and Surgery (BUMED) also support having separate primary care clinics. For example, the VA requires an appointment within 7 days, and BUMED requires one within 14 days.

Many VA clinicians were part-time (see Table 4-1) at the NCVAMC, available only several times a week. The Navy had a full-time gynecologist, orthopedist, otolaryngologist, dermatologist, and urologist. Although only dermatology and otolaryngology are formally integrated, DoD beneficiaries are seen by VA specialty providers and vice versa on a space-available basis. DoD beneficiaries therefore benefit from access to VA providers with specialties not present among Navy providers, including pulmonary critical care, infectious diseases, gastroenterology, nephrology, endocrinology, rheumatology, and hematology/oncology (Table 4-1). Veterans benefit from the access provided by the expanded clinical staffing. Navy inpatients and ED users also benefit from access to consultations from VA specialists (Interviews).

The pharmacy was designed to be integrated, where the DoD and the VA pharmacists could fill prescriptions for both TRICARE enrollees and veterans. This arrangement was dependent on an orders portability solution for pharmacy, which was not ready for use when the ACC opened and will not be ready until FY 2014, at the earliest. Instead, DoD pharmacists mostly serve TRICARE beneficiaries, using the DoD’s AHLTA, while the VA pharmacists mostly serve veterans, using the VA’s VistA.

Similarly, the efficiency of combining specialty clinics in the ACC on the west campus has been reduced by lack of interoperability between the two EHR systems. The plan was for clinical notes and information about laboratory tests, radiology, and prescriptions for recruits and other TRICARE enrollees seen in the ED and specialty clinics to be entered into VistA and for the information to be automatically populated in AHLTA. Quick, if not instant, entry into AHLTA is required because active duty servicemembers may be transferred on short notice and must take complete medical records with them. The information also might affect whether they are considered to be medically ready to be deployed. These capabilities were not ready for use when the ACC opened, necessitating the use of manual workarounds to duplicate the information entered into VistA into AHLTA, which has significantly affected productivity because of the increased paperwork load.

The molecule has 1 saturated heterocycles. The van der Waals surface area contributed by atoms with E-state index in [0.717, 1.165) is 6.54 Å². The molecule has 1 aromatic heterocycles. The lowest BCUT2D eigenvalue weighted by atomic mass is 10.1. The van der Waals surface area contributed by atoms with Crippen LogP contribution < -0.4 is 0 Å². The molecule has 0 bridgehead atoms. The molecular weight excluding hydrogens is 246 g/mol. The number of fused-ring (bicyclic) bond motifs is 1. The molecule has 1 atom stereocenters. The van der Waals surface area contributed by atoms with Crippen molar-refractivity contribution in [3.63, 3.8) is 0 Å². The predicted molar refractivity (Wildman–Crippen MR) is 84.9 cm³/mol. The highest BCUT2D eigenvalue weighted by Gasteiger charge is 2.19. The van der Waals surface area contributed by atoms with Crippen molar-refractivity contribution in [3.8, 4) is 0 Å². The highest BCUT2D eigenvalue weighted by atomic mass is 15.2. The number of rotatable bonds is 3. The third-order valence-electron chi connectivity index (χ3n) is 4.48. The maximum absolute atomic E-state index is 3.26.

Conclusions Concerning Degree of Integration

The final organization of the FHCC displays various degrees of integration across services (see Table 4-2). Some services are VA only, such as long-term care and domiciliary, which only veterans can receive. Some are Navy only, such as the branch health clinics on the east campus that serve only active duty servicemembers. Inpatient mental health, medicine,



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